The California Lemon Law Presumption
Each state has its own statutes that determine your rights pertaining to defective vehicle purchases, also known as the lemon law. The state of California’s lemon law declares that if your vehicle manufacturer is unable to repair your vehicle after a reasonable amount of attempts to be in compliance with your warranty, then they must repurchase or replace your vehicle.
How many repair attempts are a reasonable amount?
The California State Government doesn’t outline how many repairs attempts are a reasonable amount and this can be tricky when arbitrating or litigating your case. It’s important to speak with a trusted professional in California Lemon Law that has experience navigating these types of cases. California law has enacted some guidelines to determine when a reasonable amount of repair attempts have been made.
What vehicles are covered under California Lemon Law?
The following new and used vehicles that are leased or sold in California, that come with a manufacturer’s new vehicle warranty, are covered under the California Lemon Law:
- Cars, pickup trucks, SUVs, and vans
- The chassis, chassis cab, and drivetrain of a motorhome
- Dealer-owned vehicles and demonstrators
- Many vehicles leased or purchased for business use.
- Vehicles purchased or leased for personal and family purposes.
California Lemon Law only applies for the duration of your vehicle’s manufacturer’s original warranty period. Be sure to consult your vehicle manufacturer’s warranty and owner’s manual to verify if your automobile falls within the warranty period.
What are legal presumptions?
A legal presumption is a law that permits courts to assume a fact is true until there is evidence of greater weight that disproves or outweighs the presumption. A presumption is based on a set of facts paired with laws, reasoning, logic, and/or the rights of an individual. A presumption can be refuted by actual evidence and can persuade a judge to rule that a presumption is not valid.
What established the California Lemon Law legal presumption?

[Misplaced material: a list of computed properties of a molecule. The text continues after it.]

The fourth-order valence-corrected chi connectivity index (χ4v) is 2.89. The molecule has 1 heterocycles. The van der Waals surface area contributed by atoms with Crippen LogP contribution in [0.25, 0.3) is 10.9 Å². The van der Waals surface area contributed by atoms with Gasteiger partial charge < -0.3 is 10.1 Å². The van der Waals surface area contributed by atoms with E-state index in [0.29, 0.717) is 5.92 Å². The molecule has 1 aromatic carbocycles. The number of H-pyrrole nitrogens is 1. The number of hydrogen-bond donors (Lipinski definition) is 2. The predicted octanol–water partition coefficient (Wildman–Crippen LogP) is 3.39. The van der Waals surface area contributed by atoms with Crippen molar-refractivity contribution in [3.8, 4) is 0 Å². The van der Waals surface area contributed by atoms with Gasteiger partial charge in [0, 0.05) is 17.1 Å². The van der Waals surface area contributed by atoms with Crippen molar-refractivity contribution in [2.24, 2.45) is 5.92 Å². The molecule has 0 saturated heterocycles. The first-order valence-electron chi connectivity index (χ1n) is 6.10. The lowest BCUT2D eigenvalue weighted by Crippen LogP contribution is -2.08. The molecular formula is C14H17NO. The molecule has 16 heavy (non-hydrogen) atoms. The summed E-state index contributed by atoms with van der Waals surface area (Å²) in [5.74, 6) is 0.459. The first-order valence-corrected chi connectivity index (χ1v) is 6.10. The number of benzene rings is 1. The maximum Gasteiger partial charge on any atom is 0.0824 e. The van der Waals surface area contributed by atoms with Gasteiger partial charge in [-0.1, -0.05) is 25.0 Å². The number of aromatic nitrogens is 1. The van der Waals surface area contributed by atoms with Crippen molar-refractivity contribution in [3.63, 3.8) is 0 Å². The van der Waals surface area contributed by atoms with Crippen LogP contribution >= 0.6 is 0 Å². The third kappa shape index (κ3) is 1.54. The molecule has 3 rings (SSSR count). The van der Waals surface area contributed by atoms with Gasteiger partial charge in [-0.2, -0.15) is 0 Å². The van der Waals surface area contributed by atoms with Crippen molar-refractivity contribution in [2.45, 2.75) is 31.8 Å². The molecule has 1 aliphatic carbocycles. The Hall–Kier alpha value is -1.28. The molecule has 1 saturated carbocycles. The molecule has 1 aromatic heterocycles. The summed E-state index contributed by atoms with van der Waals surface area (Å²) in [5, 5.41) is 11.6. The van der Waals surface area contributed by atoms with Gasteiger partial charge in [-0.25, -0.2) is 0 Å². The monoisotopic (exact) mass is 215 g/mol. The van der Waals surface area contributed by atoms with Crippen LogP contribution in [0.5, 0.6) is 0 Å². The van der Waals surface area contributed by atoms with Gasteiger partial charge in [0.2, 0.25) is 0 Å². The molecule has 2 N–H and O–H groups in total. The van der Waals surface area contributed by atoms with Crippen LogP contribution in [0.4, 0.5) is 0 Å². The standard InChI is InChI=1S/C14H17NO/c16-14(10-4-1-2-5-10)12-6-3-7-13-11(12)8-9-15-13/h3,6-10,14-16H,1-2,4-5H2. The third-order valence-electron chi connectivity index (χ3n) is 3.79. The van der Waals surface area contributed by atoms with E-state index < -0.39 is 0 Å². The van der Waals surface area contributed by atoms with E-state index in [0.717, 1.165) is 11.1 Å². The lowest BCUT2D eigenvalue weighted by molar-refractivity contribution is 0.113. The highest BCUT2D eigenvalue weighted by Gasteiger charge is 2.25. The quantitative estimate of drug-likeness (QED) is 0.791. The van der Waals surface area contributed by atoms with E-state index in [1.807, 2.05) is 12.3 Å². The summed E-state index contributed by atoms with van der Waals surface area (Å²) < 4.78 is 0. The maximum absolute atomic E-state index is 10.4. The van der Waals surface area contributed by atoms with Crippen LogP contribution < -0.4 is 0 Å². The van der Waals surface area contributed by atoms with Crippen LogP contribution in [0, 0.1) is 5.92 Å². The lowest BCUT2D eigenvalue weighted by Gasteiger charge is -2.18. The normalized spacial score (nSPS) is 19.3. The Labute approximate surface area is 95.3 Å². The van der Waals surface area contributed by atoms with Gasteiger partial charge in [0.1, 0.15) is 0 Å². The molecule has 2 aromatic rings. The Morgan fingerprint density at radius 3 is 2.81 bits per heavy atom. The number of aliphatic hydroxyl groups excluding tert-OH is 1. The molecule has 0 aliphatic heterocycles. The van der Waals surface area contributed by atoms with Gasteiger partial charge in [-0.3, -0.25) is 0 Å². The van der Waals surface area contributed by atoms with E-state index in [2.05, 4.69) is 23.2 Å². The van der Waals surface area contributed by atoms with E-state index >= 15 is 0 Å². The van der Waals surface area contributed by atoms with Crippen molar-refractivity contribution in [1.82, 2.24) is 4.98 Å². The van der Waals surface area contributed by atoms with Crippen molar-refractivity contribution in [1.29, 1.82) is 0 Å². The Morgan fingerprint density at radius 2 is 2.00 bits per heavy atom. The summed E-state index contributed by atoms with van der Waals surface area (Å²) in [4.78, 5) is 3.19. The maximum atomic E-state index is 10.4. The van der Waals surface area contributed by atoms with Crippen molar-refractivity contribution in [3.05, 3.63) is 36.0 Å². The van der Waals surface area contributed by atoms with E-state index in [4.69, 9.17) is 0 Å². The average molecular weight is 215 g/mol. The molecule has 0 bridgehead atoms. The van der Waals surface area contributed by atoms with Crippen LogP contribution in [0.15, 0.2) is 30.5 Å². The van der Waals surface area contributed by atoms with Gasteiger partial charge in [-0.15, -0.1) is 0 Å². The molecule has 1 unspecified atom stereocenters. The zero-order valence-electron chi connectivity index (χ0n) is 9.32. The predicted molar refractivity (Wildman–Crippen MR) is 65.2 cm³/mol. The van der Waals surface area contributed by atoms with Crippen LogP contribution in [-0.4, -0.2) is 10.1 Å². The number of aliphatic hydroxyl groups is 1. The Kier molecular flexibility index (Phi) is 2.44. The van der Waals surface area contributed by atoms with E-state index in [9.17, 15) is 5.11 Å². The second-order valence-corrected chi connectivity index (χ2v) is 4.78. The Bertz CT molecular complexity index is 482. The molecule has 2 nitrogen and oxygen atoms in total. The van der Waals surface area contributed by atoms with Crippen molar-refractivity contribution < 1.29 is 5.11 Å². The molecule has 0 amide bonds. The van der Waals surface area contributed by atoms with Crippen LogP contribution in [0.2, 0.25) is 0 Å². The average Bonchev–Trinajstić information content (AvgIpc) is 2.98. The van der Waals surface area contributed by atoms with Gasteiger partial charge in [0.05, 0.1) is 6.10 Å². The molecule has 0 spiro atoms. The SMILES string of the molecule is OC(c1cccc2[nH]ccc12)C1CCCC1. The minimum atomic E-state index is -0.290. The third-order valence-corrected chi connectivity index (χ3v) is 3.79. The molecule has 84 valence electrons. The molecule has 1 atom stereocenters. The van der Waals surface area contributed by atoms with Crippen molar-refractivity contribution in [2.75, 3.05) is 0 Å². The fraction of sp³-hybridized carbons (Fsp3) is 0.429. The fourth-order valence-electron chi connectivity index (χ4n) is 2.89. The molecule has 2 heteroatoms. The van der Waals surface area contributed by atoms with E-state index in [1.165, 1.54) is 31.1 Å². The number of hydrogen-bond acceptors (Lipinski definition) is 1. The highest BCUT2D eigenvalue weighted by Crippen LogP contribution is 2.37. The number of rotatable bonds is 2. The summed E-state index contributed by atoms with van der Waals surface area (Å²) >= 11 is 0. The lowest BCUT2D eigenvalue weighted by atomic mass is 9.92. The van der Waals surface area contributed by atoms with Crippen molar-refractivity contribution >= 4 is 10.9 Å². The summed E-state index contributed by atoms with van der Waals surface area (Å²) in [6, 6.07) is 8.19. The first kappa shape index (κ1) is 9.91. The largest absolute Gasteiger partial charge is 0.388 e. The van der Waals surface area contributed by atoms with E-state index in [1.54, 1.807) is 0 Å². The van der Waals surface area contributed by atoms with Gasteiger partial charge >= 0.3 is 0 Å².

In the 1970s, a monumental act was enacted called the Song-Beverly Consumer Warranty Act. This act requires that all manufacturers replace or repurchase faulty products that they have failed to fix after a reasonable number of repair attempts. The act applies to other consumer purchases as well, not just vehicles. The act was amended once in 2007 to included armed service members stationed in California in spite of where their vehicle might have been purchased or registered.
What are the legal presumptions for California Legal Law?
According to the Song-Beverly Consumer Warranty Act, a vehicle is considered a lemon if it meets one of the following criteria within 18 months of delivery to the buyer/lessee or within 18,000 miles of the vehicle’s odometer:
- The dealership or manufacturer has made at least two or more attempts to repair a problem outlined in the warranty that results in a condition that could cause death or serious bodily injury if the vehicle is driven.
- The dealership or manufacturer has made four or more attempts to repair the same problem detailed in the manufacturer’s warranty. If the manufacturers’ warranty requires it, you must notify the manufacturer about the problem in writing. Be sure to send the notice to the address listed in the warranty or owner’s manual and keep copies.
- Your vehicle has been out of service for more than 30 days in total because of repairs for any number of problems outlined in the warranty and the problems are covered by the warranty, or significantly reduce the value, safety, or use of the vehicle.
Does my vehicle fit the California Lemon Law Presumption?
If your vehicle meets any of these criteria detailed in California Civil Code section 1793.22(b), the Lemon Law states that the buyer/lessee should have their vehicle replaced or a refund be issued for the purchase price. As stated above, the manufacturer has the right to rebuke this presumption and prove that the problems are insignificant. Speak with a lemon law professional about the details of your case to ensure that you aren’t taken advantage of by dealerships and manufacturers.